Coco: the Disney Pixar movie conquered our whole family

We like to talk to you about movies but not always I write here on the blog our opinions or impressions about movies for kids that we see at cinema with Sissi: mostly we bring you with us when we see the movies (of course without spoilers)!

First it was Periscope, then Snapchat, now are the Instagram stories (I created a highlight topic on Ig Stories). We told you about Oceania here, do you remember? We loved it! Cinema has always been my passion, I remember when, teenager, I was subscribed to Ciak (italian movie magazine) and I have been for years, before the advent of the era of web and social media.

If you are a mom and still you have not brought your kids to the cinema to see Coco, then – without spoiler – I tell you why I think you should go and the effect that Coco has had on Sissi and on us as a family.

Coco: why we liked it so much?

This is the first question I made to myself when I decided to talk to you about Coco. In a nutshell: I was excited because of the Latin blood of my husband and because it touches a part of the Latin culture that inevitably is part of our life or Coco has touched deep and important feelings regardless our personal experience?

Difficult to split the two fatcs: there is a bit of each, but I assure you that Sissi loved Coco like no other animated film so far. And, not by chance, Coco also won a Golden Globe for best animated film.

While, during the Feast of the Dead, the village of Santa Cecilia (and all Mexico) set up altars in the houses and illuminates the cemeteries to welcome the visit of the deceased family, Miguel is going to follow a path that transforms that far tradition into something real, personal and urgent, a matter of life and death, and imposes the importance of the memory between the priorities of life, even of a young boy like him. The summary is just this and MYmovies tells it to perfection.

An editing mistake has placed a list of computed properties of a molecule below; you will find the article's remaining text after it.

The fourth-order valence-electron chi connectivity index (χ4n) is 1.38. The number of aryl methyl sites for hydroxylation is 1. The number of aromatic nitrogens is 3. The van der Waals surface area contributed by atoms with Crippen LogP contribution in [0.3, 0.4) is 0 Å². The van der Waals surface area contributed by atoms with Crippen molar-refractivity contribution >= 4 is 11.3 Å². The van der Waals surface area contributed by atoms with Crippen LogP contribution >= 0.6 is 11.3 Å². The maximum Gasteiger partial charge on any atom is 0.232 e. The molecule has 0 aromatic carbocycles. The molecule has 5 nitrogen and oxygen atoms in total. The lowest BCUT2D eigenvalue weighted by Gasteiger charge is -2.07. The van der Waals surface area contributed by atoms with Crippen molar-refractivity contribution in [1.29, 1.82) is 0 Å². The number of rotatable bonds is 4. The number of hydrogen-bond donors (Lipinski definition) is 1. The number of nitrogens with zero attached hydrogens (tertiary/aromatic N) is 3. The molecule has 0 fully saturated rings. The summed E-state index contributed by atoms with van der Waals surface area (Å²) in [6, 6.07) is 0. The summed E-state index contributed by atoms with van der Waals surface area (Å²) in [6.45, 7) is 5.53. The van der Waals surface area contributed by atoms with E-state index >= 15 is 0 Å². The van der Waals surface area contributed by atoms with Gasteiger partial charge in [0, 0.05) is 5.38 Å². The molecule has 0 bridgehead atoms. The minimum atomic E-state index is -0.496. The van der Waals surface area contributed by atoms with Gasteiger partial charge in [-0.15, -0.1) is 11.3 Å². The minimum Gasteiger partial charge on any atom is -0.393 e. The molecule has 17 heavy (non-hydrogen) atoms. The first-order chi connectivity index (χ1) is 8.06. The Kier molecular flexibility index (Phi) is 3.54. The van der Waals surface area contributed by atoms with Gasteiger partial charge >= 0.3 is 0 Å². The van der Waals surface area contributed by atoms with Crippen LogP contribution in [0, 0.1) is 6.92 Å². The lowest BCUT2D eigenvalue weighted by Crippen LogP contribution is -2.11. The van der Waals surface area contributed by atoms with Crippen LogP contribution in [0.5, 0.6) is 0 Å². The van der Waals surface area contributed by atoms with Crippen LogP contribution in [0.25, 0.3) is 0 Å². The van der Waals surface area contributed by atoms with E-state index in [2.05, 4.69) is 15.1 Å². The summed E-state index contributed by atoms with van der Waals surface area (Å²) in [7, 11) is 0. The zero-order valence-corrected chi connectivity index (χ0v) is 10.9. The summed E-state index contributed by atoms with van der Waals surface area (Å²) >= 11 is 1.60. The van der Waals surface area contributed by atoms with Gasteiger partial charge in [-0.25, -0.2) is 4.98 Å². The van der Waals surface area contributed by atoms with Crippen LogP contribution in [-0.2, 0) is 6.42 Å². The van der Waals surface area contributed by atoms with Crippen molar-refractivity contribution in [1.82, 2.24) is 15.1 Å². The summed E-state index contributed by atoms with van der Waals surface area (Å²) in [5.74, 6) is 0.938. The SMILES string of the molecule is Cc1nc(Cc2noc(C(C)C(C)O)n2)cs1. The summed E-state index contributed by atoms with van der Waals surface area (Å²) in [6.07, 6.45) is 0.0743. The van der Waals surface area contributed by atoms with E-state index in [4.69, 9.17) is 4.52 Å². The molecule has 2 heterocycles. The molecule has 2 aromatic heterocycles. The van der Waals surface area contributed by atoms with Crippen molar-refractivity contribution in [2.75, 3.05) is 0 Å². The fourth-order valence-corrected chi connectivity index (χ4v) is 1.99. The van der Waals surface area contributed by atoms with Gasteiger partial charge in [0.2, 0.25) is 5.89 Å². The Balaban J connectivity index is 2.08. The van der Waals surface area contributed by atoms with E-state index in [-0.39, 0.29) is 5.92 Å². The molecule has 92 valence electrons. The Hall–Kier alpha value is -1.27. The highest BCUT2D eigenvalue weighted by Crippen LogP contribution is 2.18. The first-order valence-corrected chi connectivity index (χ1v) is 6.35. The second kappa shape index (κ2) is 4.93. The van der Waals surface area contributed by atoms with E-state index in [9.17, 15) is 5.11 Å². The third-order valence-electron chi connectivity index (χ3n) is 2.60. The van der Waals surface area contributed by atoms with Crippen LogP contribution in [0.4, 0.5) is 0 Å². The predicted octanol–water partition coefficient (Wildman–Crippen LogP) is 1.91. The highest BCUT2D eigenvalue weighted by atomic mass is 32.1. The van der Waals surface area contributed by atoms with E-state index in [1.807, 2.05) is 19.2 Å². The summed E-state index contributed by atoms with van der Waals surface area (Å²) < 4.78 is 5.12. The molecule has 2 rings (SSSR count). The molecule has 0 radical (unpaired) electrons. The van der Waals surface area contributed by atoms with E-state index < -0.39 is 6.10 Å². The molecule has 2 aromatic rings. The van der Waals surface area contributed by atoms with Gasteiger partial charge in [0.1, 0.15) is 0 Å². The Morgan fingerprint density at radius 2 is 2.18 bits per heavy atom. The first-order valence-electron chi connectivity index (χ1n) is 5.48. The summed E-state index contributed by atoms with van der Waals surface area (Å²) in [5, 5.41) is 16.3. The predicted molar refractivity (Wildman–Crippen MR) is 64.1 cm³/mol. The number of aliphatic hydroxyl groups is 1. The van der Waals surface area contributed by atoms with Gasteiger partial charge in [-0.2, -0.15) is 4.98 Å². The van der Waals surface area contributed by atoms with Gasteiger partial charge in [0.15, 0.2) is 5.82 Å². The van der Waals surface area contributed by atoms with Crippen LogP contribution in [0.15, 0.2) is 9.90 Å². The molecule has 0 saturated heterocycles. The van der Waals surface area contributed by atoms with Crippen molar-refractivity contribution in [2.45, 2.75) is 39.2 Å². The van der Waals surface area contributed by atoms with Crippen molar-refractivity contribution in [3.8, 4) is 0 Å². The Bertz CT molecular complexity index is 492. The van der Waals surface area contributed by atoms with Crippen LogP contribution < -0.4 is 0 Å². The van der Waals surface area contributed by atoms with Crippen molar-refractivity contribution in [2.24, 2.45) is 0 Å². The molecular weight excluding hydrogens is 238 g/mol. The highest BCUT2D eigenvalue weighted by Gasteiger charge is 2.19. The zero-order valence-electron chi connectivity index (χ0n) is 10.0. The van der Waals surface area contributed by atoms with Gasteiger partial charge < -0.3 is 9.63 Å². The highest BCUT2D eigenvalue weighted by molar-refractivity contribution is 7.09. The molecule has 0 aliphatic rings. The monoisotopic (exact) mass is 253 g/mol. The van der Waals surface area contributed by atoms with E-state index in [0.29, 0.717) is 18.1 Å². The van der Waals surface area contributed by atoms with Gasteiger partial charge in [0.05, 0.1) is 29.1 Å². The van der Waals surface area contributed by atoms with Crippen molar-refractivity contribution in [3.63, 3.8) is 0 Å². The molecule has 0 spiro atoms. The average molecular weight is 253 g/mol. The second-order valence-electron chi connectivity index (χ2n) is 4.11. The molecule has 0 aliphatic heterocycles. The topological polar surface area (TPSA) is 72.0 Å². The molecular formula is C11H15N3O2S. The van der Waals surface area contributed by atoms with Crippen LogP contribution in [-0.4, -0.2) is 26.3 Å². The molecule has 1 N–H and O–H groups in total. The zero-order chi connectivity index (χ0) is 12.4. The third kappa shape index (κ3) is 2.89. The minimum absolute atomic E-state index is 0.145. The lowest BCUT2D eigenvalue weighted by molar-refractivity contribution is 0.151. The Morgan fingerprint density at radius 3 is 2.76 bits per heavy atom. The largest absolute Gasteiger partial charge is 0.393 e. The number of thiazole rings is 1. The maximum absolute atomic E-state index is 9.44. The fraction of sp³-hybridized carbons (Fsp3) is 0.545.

Coco theme was already present at Disneyland Paris in late September, when the park was preparing for Halloween

As a mom, you should take your kids to the movies and see Coco. Because it is difficult to talk about death to children, because it is difficult to explain the ancestors, it is difficult to answer that question that every parent will be asked sooner or later: “Where do people go when die?”.

Coco faces with delicacy, lightness, deep respect and a touch of easygoing cheerfulness, so typical of the Latin world, the theme of the afterlife. It is a beautiful, colorful, happy world, a world in which we adults too want to think to live our loved ones who have left us. It is a world full of music, in which the memory takes on a deep meaning. And while your child has fun following the adventures of Miguel and singing Estoy un poquitito loco, you, as an adult, will begin to think about your grandparents, uncles, who is no longer here. You will think how important and true is the memory , the fact that those who are not here still live as long as we remember them. Just keep even an old faded photo.

I know I shouldn’t love music, but it’s not my fault. Music is in my veins

Coco is not only a reflection on the afterlife and on the link between living and dead, Coco is also family. The importance of the family, small or extended, matriarchal or patriarchal, the importance of the bond, the blood: a very strong concept, rooted in Latin culture, but that we Italians also have strong inside us.

They look like Coco’s ancestors, right?

Coco is a window on Latin culture. Certainly the Disney Pixar movie tells the Mexican traditions of the Dia de los Muertos, but in general there are many references to all Latin culture. Women, strong, combative, women who help the family in some way even when they are abandoned. Strong women like Frida Kahlo, who could not but appear in more than a cameo. And then the music, so important in Latin culture: by the way, take some time to listen to a few minutes of La Lllorona di Chavea Vargas, the song that is sung by grandmother Imelda.

And then words, those that make us smile in the variety of Hispanic Spanish, so different from Country to Country: Miguel is a chamaco for Hector, is mijo for his dear granny.

Coco is finally an exhortation to follow your dreams, to cultivate your talent: a classic in Disney productions, which unites many and many Disney characters and that can be a really positive example of tenacity for our children.

I don’t have to convince you to go to see Coco. Because I’m sure that – if you’re not already gone – you’ve already consulted the movie schedule, right?

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